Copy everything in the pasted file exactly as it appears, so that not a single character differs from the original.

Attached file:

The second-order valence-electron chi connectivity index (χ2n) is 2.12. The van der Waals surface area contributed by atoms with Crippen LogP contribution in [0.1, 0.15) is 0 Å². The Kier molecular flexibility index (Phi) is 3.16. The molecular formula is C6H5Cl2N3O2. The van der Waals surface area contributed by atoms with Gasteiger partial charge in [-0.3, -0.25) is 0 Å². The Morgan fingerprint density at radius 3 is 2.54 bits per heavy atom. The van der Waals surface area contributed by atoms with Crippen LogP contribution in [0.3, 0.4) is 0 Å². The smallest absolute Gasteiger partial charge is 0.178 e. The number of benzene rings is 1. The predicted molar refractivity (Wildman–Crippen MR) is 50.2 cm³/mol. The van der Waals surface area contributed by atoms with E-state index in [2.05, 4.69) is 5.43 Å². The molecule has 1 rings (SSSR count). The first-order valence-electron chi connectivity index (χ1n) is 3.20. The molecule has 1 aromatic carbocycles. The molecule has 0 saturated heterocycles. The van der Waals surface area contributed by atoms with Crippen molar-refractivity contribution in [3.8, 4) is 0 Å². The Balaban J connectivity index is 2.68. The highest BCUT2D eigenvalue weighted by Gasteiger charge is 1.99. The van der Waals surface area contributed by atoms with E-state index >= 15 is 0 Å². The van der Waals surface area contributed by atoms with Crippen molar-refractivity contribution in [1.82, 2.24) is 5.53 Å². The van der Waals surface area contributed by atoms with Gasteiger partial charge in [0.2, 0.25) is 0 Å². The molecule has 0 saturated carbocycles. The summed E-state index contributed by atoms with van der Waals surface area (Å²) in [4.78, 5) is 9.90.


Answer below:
The second-order valence-electron chi connectivity index (χ2n) is 2.12. The van der Waals surface area contributed by atoms with Crippen LogP contribution in [0.1, 0.15) is 0 Å². The Kier molecular flexibility index (Phi) is 3.16. The molecular formula is C6H5Cl2N3O2. The van der Waals surface area contributed by atoms with Gasteiger partial charge in [-0.3, -0.25) is 0 Å². The Morgan fingerprint density at radius 3 is 2.54 bits per heavy atom. The van der Waals surface area contributed by atoms with Crippen LogP contribution in [0.3, 0.4) is 0 Å². The smallest absolute Gasteiger partial charge is 0.178 e. The number of benzene rings is 1. The predicted molar refractivity (Wildman–Crippen MR) is 50.2 cm³/mol. The van der Waals surface area contributed by atoms with E-state index in [2.05, 4.69) is 5.43 Å². The molecule has 1 rings (SSSR count). The first-order valence-electron chi connectivity index (χ1n) is 3.20. The molecule has 1 aromatic carbocycles. The molecule has 0 saturated heterocycles. The van der Waals surface area contributed by atoms with Crippen molar-refractivity contribution in [3.8, 4) is 0 Å². The Balaban J connectivity index is 2.68. The highest BCUT2D eigenvalue weighted by Gasteiger charge is 1.99. The van der Waals surface area contributed by atoms with E-state index >= 15 is 0 Å². The van der Waals surface area contributed by atoms with Crippen molar-refractivity contribution in [1.82, 2.24) is 5.53 Å². The van der Waals surface area contributed by atoms with Gasteiger partial charge in [0.2, 0.25) is 0 Å². The molecule has 0 saturated carbocycles. The summed E-state index contributed by atoms with van der Waals surface area (Å²) in [4.78, 5) is 9.90.